Call for state health scheme

The conservative Medical Association of South Africa (Masa) has advocated a radical reshaping of the way health care is provided and paid for in South Africa.  This week it proposed that a state health plan under the control of a single ministry of health should assume responsibility for providing a basic set of medical services for all South Africans, "in the shortest possible time". Its new approach stands in contrast to a policy that in past years concentrated mainly on defending doctors' incomes against what it regarded as insufficient payment by medical aid schemes.

As the medical schemes come under pressure and the political democratisation process gathers momentum, it has come to be accepted that the way health care is provided in South Africa has to change. Against that background Masa this week released a wide-ranging working document to be used to develop health policy. In advocating a form of national health Scheme, it rejects the notion that the market alone can provide medical treatment for all South Africans. "It's a recognition that Masa's always stated goal of providing good health care can only be achieved with extensive state intervention and state financing,” notes a health policy researcher.

The key concept in the document is "core health" services, such as treatment for illnesses. Everyone should have reasonable, affordable access to these, and the state must help pay for those who can 't provide for themselves. Masa proposes that such core services be defined by the government in consultation with informed community representatives. How much the individual would pay, if anything, would depend on how much he or she earned. Masa suggests a "means test". It would not depend on whether the individual had "top up" medical insurance or a medical aid scheme for services which are not "core".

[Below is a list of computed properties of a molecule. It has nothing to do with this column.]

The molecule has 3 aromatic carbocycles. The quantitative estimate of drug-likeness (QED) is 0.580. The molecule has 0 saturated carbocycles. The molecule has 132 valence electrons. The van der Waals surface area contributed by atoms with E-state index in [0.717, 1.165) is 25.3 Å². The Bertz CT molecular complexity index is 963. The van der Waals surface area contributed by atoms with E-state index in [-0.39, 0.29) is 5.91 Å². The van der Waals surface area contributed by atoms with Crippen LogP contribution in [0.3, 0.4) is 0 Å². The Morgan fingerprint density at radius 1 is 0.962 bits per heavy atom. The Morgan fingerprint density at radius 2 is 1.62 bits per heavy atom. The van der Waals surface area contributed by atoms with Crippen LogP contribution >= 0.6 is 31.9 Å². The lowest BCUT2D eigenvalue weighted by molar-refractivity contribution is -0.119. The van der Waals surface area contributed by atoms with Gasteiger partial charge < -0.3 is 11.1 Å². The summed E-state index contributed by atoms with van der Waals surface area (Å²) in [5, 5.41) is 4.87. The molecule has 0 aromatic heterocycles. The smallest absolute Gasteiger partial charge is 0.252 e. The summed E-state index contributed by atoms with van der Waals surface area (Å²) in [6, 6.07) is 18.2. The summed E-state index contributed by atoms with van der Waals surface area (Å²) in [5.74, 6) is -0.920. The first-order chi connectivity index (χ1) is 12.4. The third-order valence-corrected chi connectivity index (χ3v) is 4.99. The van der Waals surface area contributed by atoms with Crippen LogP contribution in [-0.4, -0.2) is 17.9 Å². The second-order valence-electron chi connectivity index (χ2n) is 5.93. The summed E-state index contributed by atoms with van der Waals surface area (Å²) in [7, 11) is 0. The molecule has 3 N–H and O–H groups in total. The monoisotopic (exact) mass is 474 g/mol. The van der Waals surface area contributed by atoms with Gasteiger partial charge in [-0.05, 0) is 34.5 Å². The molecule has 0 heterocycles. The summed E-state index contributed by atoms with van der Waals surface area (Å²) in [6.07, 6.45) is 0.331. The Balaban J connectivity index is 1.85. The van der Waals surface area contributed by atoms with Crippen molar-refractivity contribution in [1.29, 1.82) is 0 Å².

On the other hand, supplementary medical insurance would not be tax-deductible. Masa proposes a "national health care financing system" funded from general tax revenue as opposed to funding from a special tax on employees, such as the special social insurance taxes common in European countries. Masa acknowledges the current funding system, which it describes as a "voluntary system with a state-provided safety net", is insufficient.

Now the health system promotes multiple standards of service, where income, insurability and geographic location all determine the quality and range of access to health services, according to Masa. The state health plan will have important con­ sequences for the players who now dominate the health scene. For instance, the document poses the question whether medical aid cover for core services will actually be, necessary if the state does extend its health involvement.

Masa also suggests the role of the state in financing non-core services should be reviewed.  Masa admits using general tax as a source o funds for this purpose has the weakness of not pro­viding incentives for cost-effective use of medical services but it believes this is the best route. There is no clear definition of the scope of the government 's responsibility in providing health services. It proposes that state spending on core health services be budgeted for, and reported on, separately from other health services.              

This article originally appeared in the Weekly Mail.

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